2014 is upon us, so it seemed like a good time to reflect on our favorite games of 2013 and look forward to what we hope are the highlights of the next 12 months.
Liore, Arolaide, and Ellyndrial compare their lists of the favorite games of the year, which includes a lot of indie games unsurprisingly. Then we look at 2014 and talk about what we’re anticipating, including Broken Age, Witcher 3, and Destiny. (Also, is it just us or was 2013 a crappy year for MMOs?)
In more current gaming, Arolaide has returned to SWTOR and reports back on space battles! Ellyndrial tries a mobile game that doesn’t have microtransactions! Liore is an expert in Horse Mastery, which is really not a game for tiny children!
There was a microphone error this week so the audio is a little janky. Sorry!
It would be downright awesome if you gave us a vote on iTunes. :)
* Free Music Archive page for our theme, in THE crowd by The Years
* Tevis Thompson’s critique of Bioshock Infinite.
* Horse Master, a game of horse mastery
Yesterday two lovely bloggers, Belghast and Alternative Chat, wrote posts about why WoW could use a better player skill ranking system, and ways to go about that. Bel wrote about the Gatekeeper in The Secret World and proposed a similar skills test in WoW. The Godmother devised a detailed way to essentially create an “effort score” for gear instead of just a flat gear score.
With respect to both, I think they are looking for automated solutions to what is essentially a social problem.
To The Logs!
The Godmother wrote in her post:
“How do you ensure that your player base understands that playing your game isn’t just simply a case of turning up, taking what they want and wandering off when satisfied? How can you prove they are capable of actually playing?”
I’m not even sure that Blizzard is in the business of making sure players are capable, but let’s look at this from the perspective of a guild leader. How does a guild or raid leader know that their team is capable of taking on certain raid content? Easy — they play with them.
Way back in TBC and WotLK when my guild was raiding GearScore was a big huge deal. And yet our application specifically stated that we were not interested in the least in what people’s GearScores were. In fact, I don’t think I ever recruited a single person who included it.
Why? Because gear doesn’t really matter when recruiting for a raid team. Okay, yes, you probably don’t want to bring a fresh level 90 in greens to heroic Garrosh but for a group that raids on a regular basis gearing up the new guy is pretty simple, particularly nowadays. Instead, I recruited for personality and previous experience. Once we got someone in their first raid we’d look at their response times, and then after at the logs. Within a raid or two we would absolutely have a great idea of how well the newbie could actually play.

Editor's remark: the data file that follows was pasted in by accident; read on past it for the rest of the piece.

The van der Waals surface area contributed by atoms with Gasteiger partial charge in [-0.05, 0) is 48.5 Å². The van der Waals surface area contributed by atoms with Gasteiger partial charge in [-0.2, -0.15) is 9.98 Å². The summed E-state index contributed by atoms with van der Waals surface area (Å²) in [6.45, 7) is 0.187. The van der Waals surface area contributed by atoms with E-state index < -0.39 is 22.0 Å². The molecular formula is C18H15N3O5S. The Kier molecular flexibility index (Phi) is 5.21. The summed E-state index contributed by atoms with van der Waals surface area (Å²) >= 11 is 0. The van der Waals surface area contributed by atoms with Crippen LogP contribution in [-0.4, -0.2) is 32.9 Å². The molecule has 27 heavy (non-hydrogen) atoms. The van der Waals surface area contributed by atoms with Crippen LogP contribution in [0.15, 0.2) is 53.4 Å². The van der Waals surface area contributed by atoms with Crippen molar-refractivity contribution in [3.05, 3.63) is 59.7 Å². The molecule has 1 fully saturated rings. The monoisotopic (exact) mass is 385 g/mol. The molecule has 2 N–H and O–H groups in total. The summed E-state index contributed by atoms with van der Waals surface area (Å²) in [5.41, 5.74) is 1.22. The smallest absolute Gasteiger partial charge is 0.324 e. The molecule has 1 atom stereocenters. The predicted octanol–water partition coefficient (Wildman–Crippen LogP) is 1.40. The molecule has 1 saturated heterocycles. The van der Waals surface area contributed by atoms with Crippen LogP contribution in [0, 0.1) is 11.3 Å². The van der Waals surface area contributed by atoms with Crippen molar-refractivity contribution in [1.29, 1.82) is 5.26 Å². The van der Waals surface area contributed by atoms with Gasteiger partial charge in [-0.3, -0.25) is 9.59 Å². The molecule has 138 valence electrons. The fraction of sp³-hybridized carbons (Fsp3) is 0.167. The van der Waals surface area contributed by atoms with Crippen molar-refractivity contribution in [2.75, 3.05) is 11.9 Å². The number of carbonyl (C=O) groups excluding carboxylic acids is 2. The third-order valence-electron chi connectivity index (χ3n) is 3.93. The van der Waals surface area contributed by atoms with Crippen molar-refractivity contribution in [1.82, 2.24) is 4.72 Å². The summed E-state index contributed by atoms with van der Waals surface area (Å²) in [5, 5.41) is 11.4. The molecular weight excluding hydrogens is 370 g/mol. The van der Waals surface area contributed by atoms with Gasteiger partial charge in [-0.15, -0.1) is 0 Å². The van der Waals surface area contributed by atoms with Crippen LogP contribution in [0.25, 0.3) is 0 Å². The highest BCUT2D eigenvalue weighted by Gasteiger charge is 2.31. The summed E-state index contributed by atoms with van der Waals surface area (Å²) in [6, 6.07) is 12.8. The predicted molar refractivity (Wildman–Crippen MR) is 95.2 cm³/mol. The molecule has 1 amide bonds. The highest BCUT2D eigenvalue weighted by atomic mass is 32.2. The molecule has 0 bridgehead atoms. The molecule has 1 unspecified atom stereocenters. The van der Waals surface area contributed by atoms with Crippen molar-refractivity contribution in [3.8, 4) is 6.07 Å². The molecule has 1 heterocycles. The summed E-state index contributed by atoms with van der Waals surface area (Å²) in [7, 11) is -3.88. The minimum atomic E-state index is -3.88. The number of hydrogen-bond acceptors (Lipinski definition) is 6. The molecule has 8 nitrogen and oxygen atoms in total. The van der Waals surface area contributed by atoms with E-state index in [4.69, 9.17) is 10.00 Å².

The Godmother has come up with a complicated system that removes high level crafting and other “easy” gearing methods so that players can’t just cruise to a high ilevel, but reading it reminds me of the famous line Laurence Olivier said to method actor Dustin Hoffman on the set of Marathon Man: “My dear boy, why don’t you try acting?”
Forget an automated score, any score, that will tell the world how good one is at WoW. Instead, read logs and watch your raid team. (And if they’re not on your raid team.. then you don’t really need a skill score for them, do you?)
Good Guild Leaders are Jerks. Sometimes.
While The Godmother took on ways to create a better Gear Score, Belghast went a different direction and proposed a skill testing system. He something like the Gatekeeper in TSW, an NPC who presents tough challenges that players must complete individually to unlock Nightmare-level group content.
In theory I like the idea of having ways outside of raids to train your skills. I am a big fan of Proving Grounds, the solo skill test recently added to WoW. It took me three tries to get my Silver as a (rusty) disc priest, and I’m proud of it. But really, isn’t Proving Grounds supposed to be the skill test of WoW? If one is worried about setting a skill barrier to entry, why not just say that everyone has to have the Silver or Gold achievement to join the raid?
The truth is that skill level is not actually the problem that Bel is trying to solve with a Gatekeeper. He wrote in his post:
“It sucks being the one to tell a player that they just are not good enough to be able to do the content. Without hard facts as to why, it often feels like the leader is playing favorites or simply singling a player out unjustly.”
Ahh yes. The gatekeeper is really there to let the guild or raid leader avoid delivering bad news themselves.
I totally understand that having difficult conversations about performance is one of the least fun parts of running a raid team, and I also happen to know Bel fairly well so I know he is a kind person who doesn’t like confrontation, which is a not at all a bad thing to be. However, creating a whole system of raid barriers basically just so a guild leader never has to say a strong word seems like an inefficient solution.